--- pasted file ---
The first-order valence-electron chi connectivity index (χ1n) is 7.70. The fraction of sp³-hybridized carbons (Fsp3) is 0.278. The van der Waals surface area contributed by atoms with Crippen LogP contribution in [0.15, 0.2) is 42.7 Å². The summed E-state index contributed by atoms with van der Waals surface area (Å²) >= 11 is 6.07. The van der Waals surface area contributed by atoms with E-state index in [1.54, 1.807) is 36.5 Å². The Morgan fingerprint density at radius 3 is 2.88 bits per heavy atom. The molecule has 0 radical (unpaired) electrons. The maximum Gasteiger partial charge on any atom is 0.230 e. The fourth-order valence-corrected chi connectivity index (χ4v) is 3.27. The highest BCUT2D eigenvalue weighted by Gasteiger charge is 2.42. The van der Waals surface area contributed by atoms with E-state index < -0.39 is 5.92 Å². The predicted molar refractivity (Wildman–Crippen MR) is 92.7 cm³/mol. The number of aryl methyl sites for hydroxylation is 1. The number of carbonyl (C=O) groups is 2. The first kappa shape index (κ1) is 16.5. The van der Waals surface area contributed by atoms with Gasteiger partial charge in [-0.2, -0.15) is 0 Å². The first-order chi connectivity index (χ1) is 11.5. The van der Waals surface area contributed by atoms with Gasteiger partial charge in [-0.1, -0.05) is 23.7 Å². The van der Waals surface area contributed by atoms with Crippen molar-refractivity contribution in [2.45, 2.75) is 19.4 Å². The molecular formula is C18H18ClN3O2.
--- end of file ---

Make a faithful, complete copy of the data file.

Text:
The first-order valence-electron chi connectivity index (χ1n) is 7.70. The fraction of sp³-hybridized carbons (Fsp3) is 0.278. The van der Waals surface area contributed by atoms with Crippen LogP contribution in [0.15, 0.2) is 42.7 Å². The summed E-state index contributed by atoms with van der Waals surface area (Å²) >= 11 is 6.07. The van der Waals surface area contributed by atoms with E-state index in [1.54, 1.807) is 36.5 Å². The Morgan fingerprint density at radius 3 is 2.88 bits per heavy atom. The molecule has 0 radical (unpaired) electrons. The maximum Gasteiger partial charge on any atom is 0.230 e. The fourth-order valence-corrected chi connectivity index (χ4v) is 3.27. The highest BCUT2D eigenvalue weighted by Gasteiger charge is 2.42. The van der Waals surface area contributed by atoms with E-state index < -0.39 is 5.92 Å². The predicted molar refractivity (Wildman–Crippen MR) is 92.7 cm³/mol. The number of aryl methyl sites for hydroxylation is 1. The number of carbonyl (C=O) groups is 2. The first kappa shape index (κ1) is 16.5. The van der Waals surface area contributed by atoms with Gasteiger partial charge in [-0.2, -0.15) is 0 Å². The first-order chi connectivity index (χ1) is 11.5. The van der Waals surface area contributed by atoms with Gasteiger partial charge in [-0.1, -0.05) is 23.7 Å². The van der Waals surface area contributed by atoms with Crippen molar-refractivity contribution in [2.45, 2.75) is 19.4 Å². The molecular formula is C18H18ClN3O2.